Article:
Whisky Magazine Issue 31
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Michael Jackson tangles with the border guards at the lands of the lost
Picking up a yellow cab in Detroit seemed a good idea. As my photographer colleague Ian loaded his equipment into the trunk, the cabbie recalled the time a passenger left an expensive camera on the back seat.
He had just dropped the passenger at a pedestrianised mall. Grabbing the camera, the driver jumped out of the cab, spotted his passenger in the distance, and gave chase. The passenger didn't recognise him.
“He saw this black man chasing him, and ran like hell until he'd lost me. He thought I was going to mug him.”
The cabbie's roar of laughter came from somewhere deep in his survival mechanism. As I left his cab, I tried to tip him with a spare bottle from my suitcase. A particularly fine bourbon. He turned out to be a Baptist, dammit.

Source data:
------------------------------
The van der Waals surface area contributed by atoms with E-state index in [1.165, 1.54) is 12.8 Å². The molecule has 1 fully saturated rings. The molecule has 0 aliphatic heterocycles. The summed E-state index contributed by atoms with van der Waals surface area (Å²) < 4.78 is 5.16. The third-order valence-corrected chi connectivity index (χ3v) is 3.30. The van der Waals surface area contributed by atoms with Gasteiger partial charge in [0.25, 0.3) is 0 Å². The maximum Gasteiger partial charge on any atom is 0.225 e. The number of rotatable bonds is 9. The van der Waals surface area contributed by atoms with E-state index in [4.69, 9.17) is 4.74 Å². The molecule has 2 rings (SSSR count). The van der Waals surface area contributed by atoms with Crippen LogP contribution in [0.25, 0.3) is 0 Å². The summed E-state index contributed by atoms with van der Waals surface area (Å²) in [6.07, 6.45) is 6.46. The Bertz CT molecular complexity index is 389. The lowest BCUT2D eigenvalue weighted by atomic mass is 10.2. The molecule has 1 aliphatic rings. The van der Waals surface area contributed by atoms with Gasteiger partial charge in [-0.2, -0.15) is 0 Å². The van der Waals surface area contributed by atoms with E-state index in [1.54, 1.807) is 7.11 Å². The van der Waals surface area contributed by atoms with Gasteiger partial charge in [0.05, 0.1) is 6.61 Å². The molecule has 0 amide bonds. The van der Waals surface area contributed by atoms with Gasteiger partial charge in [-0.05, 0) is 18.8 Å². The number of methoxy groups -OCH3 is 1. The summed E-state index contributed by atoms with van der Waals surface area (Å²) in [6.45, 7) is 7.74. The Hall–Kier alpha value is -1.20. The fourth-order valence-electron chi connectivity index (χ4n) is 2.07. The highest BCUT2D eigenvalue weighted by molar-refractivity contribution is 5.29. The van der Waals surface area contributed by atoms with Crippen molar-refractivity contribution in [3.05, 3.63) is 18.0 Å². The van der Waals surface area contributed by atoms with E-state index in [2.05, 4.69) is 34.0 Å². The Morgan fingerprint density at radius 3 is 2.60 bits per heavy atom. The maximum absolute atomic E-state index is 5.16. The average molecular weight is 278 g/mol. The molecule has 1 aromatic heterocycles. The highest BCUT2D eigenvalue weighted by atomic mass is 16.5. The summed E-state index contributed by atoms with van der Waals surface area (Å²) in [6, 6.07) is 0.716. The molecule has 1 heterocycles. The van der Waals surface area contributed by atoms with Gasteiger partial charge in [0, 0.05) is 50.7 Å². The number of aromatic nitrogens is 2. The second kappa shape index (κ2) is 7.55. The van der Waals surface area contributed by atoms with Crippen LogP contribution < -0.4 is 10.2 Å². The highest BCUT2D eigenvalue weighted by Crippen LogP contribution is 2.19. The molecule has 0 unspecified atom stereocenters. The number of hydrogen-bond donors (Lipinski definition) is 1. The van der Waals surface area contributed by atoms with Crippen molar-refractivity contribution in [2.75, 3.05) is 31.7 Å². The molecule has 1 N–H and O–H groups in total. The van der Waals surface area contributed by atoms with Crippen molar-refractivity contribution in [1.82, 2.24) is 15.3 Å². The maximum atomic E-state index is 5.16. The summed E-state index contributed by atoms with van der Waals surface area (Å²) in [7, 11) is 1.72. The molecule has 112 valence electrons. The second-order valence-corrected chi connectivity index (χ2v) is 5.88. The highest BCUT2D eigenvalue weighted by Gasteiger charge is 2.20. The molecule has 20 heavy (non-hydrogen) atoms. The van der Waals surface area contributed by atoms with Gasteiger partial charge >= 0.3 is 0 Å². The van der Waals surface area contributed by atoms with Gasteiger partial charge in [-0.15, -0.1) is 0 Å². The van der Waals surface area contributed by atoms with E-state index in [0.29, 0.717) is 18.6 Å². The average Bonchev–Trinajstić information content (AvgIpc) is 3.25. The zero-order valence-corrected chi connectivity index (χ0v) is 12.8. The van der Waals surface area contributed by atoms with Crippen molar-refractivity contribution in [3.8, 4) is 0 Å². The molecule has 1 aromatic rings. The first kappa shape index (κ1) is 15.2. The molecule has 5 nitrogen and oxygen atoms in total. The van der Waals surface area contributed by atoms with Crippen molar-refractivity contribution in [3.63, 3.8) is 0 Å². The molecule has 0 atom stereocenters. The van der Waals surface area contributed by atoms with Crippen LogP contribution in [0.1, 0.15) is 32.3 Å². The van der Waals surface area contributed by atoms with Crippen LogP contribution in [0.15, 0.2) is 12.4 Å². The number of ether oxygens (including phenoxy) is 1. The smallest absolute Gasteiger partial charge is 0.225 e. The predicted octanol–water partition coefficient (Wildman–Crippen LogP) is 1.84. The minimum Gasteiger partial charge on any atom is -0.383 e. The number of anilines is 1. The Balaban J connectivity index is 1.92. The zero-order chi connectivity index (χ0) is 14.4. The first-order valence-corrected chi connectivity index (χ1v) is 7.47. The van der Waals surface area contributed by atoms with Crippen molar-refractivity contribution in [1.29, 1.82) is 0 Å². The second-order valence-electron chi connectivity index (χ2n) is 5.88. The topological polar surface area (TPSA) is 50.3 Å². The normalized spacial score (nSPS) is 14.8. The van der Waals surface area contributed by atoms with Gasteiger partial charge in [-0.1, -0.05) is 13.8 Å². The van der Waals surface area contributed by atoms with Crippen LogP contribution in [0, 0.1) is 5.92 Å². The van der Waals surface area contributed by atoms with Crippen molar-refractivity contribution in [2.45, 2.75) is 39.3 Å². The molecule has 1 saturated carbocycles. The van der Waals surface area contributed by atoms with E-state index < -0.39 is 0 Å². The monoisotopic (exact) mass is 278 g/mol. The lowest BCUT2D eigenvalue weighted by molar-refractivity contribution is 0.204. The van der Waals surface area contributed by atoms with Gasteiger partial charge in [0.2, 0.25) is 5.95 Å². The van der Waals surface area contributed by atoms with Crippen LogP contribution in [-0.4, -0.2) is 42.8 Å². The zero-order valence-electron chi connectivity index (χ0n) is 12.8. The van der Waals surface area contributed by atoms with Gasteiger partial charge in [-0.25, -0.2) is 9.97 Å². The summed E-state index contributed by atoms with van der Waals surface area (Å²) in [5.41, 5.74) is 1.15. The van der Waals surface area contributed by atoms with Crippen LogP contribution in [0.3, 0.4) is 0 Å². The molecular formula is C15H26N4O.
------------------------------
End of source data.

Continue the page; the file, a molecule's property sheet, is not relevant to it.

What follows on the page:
Swapping countries by cab is a good idea up to a point. Up to the border, in this case. North Americans of the US persuasion often insult Canada by being unsure about its location. They know, from Reader's Digest, that it is “Our Good Friend to the North”, but where? Part of the Michigan peninsula, perhaps? Confusingly, from Detroit, you drive south to Canada.
We Brits were the problem. The border guard saw Ian's aluminium boxes and decided that the pair of us were planning to settle in Canada illegally and set up a photographic studio. I told them we were working on a look. “On what?” On whisky. Apparently that sounded unlikely. Then they saw the samples of bourbon that had been pressed on us in Kentucky. They decided we ...